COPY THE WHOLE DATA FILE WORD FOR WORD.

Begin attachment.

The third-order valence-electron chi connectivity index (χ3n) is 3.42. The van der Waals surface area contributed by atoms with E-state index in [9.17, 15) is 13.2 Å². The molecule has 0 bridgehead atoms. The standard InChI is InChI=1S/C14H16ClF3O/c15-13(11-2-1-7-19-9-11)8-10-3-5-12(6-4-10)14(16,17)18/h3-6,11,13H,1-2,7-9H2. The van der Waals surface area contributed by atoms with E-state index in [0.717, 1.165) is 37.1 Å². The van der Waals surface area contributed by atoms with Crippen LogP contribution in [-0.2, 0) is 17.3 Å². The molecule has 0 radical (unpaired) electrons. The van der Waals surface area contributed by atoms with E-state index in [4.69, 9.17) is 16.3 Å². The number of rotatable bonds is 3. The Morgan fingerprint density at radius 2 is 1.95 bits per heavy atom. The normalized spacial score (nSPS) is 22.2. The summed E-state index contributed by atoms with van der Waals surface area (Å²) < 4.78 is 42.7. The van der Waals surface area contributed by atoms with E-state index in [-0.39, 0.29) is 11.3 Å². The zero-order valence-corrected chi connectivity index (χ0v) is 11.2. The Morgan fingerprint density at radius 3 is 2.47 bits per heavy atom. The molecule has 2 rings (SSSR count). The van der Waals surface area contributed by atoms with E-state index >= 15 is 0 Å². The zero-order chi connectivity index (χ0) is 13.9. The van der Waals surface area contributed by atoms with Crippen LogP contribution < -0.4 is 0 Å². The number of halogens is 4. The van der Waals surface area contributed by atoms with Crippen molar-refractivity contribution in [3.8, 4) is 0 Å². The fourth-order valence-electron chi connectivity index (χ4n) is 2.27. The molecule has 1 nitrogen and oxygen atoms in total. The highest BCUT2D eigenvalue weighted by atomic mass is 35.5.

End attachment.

The third-order valence-electron chi connectivity index (χ3n) is 3.42. The van der Waals surface area contributed by atoms with E-state index in [9.17, 15) is 13.2 Å². The molecule has 0 bridgehead atoms. The standard InChI is InChI=1S/C14H16ClF3O/c15-13(11-2-1-7-19-9-11)8-10-3-5-12(6-4-10)14(16,17)18/h3-6,11,13H,1-2,7-9H2. The van der Waals surface area contributed by atoms with E-state index in [0.717, 1.165) is 37.1 Å². The van der Waals surface area contributed by atoms with Crippen LogP contribution in [-0.2, 0) is 17.3 Å². The molecule has 0 radical (unpaired) electrons. The van der Waals surface area contributed by atoms with E-state index in [4.69, 9.17) is 16.3 Å². The number of rotatable bonds is 3. The Morgan fingerprint density at radius 2 is 1.95 bits per heavy atom. The normalized spacial score (nSPS) is 22.2. The summed E-state index contributed by atoms with van der Waals surface area (Å²) < 4.78 is 42.7. The van der Waals surface area contributed by atoms with E-state index in [-0.39, 0.29) is 11.3 Å². The zero-order valence-corrected chi connectivity index (χ0v) is 11.2. The Morgan fingerprint density at radius 3 is 2.47 bits per heavy atom. The molecule has 2 rings (SSSR count). The van der Waals surface area contributed by atoms with E-state index >= 15 is 0 Å². The zero-order chi connectivity index (χ0) is 13.9. The van der Waals surface area contributed by atoms with Crippen LogP contribution < -0.4 is 0 Å². The number of halogens is 4. The van der Waals surface area contributed by atoms with Crippen molar-refractivity contribution in [3.8, 4) is 0 Å². The fourth-order valence-electron chi connectivity index (χ4n) is 2.27. The molecule has 1 nitrogen and oxygen atoms in total. The highest BCUT2D eigenvalue weighted by atomic mass is 35.5.